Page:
She describes the cast, including Jason Sudeikis and Juno Temple, as ‘my family’. Pictured: Hannah and Juno
Fiona Smith remembers Hannah’s prowess at sports, music and drama. ‘She was obviously talented but I think the star quality developed later. She was a great team player. ‘She was a committed member of various choirs at school and took part in school productions.’
One was Shakespeare’s Macbeth, when, at 14, Hannah played Macduff, who kills the usurper king – a performance her father has described as ‘unbelievable’. ‘She had the place in tears,’ he said.
‘It was amazing, I’ll never forget it.’ But her teenage years weren’t all plain sailing. Hannah has spoken about being bullied for her height.
‘At school they called me ‘lanky freak’. I was badly bullied by some girls who were two years below me, who also presumed that I came from a wealthy family – which I certainly didn’t – and mocked me endlessly.’
After secondary school, Hannah attended the now-closed Academy of Live and Recorded Arts in South London, where she developed her impressive four octave vocal range.
Her professional stage debut was in California in an improvised theatre show, gaining raucous reviews that led her back to Britain and the West End, where a role was created for her in Andrew Lloyd Webber and Ben Elton’s The Beautiful Game in 2000.
Actor Michael McKell, who worked with her on stage and in film and has been a friend for 20 years, describes her as an incredible talent: ‘When they say the cream will always rise to the top, this woman embodies the phrase,’ he told the MoS.
‘She’s not famous for courting fame or fame by association, but famous for being talented, funny, beautiful and her own woman.’ Hannah’s parents, Harry and Melodie, have spoken about how she hadn’t even started school when she revealed her thespian ambitions.
The actress credits her dad, a retired marketing director and former model, with teaching her to stand up for herself
Hannah Waddingham posing by a Christmas tree at a screening of the M&S festive advert
‘She was four when she told us that she wanted to be an actor – that was her dream,’ Harry, 82, has said. The couple still live in the house in Wandsworth, South London, where Hannah and her elder brother grew up.
The actress credits her dad, a retired marketing director and former model, with teaching her to stand up for herself.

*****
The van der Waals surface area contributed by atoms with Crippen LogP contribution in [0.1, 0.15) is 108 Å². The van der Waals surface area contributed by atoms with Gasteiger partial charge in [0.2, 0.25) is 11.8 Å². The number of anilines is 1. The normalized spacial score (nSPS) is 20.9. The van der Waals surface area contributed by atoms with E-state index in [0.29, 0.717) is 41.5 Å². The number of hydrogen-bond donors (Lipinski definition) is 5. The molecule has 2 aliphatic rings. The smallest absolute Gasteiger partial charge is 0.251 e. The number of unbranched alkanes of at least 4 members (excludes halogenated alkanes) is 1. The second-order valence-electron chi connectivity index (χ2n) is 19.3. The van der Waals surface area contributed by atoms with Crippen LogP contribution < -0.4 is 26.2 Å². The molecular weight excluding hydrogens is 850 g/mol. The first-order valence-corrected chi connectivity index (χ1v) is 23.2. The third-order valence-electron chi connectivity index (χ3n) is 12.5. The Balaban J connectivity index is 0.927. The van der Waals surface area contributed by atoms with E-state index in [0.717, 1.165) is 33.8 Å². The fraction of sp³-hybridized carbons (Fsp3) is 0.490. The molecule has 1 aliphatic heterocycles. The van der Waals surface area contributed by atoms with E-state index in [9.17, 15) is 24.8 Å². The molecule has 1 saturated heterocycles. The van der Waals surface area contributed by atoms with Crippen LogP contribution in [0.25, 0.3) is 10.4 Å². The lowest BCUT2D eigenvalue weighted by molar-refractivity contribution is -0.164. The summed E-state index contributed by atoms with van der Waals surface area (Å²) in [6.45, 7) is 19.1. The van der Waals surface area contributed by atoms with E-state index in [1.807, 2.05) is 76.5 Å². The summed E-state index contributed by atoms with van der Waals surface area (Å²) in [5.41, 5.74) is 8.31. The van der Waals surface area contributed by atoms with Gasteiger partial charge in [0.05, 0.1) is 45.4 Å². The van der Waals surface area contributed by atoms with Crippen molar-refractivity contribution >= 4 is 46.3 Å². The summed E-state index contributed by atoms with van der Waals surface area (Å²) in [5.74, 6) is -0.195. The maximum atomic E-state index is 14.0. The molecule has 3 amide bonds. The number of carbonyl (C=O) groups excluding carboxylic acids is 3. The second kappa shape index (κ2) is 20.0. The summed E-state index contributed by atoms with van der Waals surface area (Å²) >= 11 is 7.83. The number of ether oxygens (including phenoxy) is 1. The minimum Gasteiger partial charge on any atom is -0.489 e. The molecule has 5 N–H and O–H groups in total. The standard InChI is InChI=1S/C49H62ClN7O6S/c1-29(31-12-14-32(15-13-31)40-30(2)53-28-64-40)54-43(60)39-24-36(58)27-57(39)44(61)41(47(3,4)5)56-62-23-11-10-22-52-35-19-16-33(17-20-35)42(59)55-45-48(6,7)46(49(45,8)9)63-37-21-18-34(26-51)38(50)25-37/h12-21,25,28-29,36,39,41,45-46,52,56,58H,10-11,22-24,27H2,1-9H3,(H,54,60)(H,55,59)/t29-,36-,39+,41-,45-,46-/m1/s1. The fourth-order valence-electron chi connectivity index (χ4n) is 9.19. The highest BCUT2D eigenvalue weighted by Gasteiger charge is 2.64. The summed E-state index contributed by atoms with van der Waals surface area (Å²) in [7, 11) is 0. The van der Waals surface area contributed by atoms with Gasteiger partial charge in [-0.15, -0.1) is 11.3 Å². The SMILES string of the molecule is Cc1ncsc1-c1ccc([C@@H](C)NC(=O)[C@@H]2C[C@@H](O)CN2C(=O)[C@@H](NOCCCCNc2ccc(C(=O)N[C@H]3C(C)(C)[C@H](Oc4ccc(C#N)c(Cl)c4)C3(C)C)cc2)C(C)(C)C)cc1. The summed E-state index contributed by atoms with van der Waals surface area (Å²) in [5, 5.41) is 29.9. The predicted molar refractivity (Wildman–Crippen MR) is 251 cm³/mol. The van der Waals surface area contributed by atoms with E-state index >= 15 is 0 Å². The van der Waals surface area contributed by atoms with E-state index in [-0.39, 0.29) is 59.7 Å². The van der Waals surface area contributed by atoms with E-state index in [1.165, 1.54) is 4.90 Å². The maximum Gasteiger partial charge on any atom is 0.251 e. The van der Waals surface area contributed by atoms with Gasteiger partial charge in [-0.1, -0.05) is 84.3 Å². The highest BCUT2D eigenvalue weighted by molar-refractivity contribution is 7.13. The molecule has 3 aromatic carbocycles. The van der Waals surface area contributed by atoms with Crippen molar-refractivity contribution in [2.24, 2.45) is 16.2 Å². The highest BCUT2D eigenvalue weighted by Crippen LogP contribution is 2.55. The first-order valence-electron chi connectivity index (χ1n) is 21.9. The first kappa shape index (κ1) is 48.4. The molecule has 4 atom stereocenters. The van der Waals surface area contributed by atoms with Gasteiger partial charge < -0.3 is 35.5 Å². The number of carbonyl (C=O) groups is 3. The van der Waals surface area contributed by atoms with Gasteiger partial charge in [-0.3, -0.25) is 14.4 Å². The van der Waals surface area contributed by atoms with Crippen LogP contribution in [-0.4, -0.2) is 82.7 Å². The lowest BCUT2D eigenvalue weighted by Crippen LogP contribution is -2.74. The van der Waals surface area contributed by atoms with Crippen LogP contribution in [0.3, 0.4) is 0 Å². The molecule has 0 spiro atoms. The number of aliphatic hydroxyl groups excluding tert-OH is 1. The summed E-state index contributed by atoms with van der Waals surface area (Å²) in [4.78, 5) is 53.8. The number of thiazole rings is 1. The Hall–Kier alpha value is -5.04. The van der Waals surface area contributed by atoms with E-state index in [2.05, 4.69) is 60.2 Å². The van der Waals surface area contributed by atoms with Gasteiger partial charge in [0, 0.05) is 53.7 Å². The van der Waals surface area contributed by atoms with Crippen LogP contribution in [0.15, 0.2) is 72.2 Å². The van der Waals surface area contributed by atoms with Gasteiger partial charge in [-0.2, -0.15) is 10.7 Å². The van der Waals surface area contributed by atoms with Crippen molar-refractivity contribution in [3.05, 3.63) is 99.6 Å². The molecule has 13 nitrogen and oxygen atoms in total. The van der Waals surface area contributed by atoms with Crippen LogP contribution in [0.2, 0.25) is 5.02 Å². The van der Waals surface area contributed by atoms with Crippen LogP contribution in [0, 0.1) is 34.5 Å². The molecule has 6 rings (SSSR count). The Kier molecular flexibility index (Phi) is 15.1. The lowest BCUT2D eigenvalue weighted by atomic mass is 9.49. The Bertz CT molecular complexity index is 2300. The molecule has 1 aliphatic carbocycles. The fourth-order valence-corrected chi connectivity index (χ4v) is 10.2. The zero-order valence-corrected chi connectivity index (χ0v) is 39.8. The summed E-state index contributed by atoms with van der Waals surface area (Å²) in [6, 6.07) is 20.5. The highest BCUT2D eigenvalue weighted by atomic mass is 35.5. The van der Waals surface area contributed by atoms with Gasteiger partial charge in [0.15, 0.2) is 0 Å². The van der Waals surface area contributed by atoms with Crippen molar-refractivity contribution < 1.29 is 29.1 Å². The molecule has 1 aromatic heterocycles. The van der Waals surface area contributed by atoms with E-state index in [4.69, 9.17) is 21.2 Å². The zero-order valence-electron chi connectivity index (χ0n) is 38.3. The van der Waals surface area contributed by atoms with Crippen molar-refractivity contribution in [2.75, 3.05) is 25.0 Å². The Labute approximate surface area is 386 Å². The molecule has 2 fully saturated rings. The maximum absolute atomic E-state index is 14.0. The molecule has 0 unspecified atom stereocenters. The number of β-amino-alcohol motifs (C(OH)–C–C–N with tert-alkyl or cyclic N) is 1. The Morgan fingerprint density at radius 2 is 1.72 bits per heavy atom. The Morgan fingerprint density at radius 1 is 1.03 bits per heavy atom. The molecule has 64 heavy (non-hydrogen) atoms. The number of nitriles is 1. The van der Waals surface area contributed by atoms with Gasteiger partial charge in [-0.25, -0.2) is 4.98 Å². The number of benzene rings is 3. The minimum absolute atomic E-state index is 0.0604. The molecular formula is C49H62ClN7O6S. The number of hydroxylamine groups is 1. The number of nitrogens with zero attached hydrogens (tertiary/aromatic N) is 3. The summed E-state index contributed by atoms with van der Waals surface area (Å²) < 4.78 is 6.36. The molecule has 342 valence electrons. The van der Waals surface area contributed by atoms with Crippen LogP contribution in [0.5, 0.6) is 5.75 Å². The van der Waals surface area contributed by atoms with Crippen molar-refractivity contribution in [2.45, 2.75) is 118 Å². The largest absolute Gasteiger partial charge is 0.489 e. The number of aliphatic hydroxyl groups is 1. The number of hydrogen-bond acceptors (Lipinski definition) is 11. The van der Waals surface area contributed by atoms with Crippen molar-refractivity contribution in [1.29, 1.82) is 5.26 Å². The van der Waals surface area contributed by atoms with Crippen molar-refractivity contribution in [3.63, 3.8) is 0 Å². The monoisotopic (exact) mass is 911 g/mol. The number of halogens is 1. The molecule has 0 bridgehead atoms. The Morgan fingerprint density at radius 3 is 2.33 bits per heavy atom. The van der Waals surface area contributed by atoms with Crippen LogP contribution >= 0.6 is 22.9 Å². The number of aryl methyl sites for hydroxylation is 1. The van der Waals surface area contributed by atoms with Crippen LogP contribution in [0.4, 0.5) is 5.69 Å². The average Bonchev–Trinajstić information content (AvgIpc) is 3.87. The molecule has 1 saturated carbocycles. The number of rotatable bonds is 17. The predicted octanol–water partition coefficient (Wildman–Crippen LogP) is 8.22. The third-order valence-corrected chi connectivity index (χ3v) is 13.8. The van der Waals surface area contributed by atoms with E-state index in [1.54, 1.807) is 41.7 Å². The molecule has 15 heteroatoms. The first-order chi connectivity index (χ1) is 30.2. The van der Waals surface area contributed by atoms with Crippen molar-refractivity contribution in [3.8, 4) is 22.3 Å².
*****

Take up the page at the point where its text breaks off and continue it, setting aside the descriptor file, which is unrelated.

She calls him ‘a very traditional, truly English gentleman’, adding in a recent interview: ‘He’s always told me to speak my mind, even when one of his friends made a slightly inappropriate comment to me when I was 12 years old. I called him out on it, and my dad heard it and said to his friend, ‘Well, that’s made you look stupid, hasn’t it?’ To his own friend! ‘I could see my dad giving him a steely glare. I thought, ‘My dad’s got my back.’
But it’s her mother, Melodie, 80, who introduced her to the world of showbusiness. An opera singer, she was principal at the Royal Opera House, followed by the English National Opera for 30 years.
Describing her as a ‘massive influence’, Hannah has said: ‘She taught me from an early age about unswerving, passionate graft and how they are completely interlocked.’
READ MORE: She’s a Barbie girl! Hannah Waddingham’s no-nonsense Ted Lasso character is transformed into the iconic Mattel doll
She was nominated for an Olivier as the Lady of the Lake in Monty Python’s Spamalot and in 2015 reached global audiences in fantasy series Game Of Thrones as the so-called ‘shame nun’ Septa Unella – a gruelling role that included a waterboarding scene, leaving Hannah with aquaphobia (but also legions of adoring fans around the world).
Yet while her star was in the ascendant on stage and screen, behind the scenes her personal life had hit a brick wall. In a relationship with Italian hotelier Gianluca Cugnetto from 2012, she was told aged 38 that there was ‘no chance’ of having a baby due to a low egg count.
Refusing to give up, she turned to Eastern medicine, had acupuncture and Reiki sessions – and became pregnant the following year, leaving the maternity hospital with Kitty on her 40th birthday.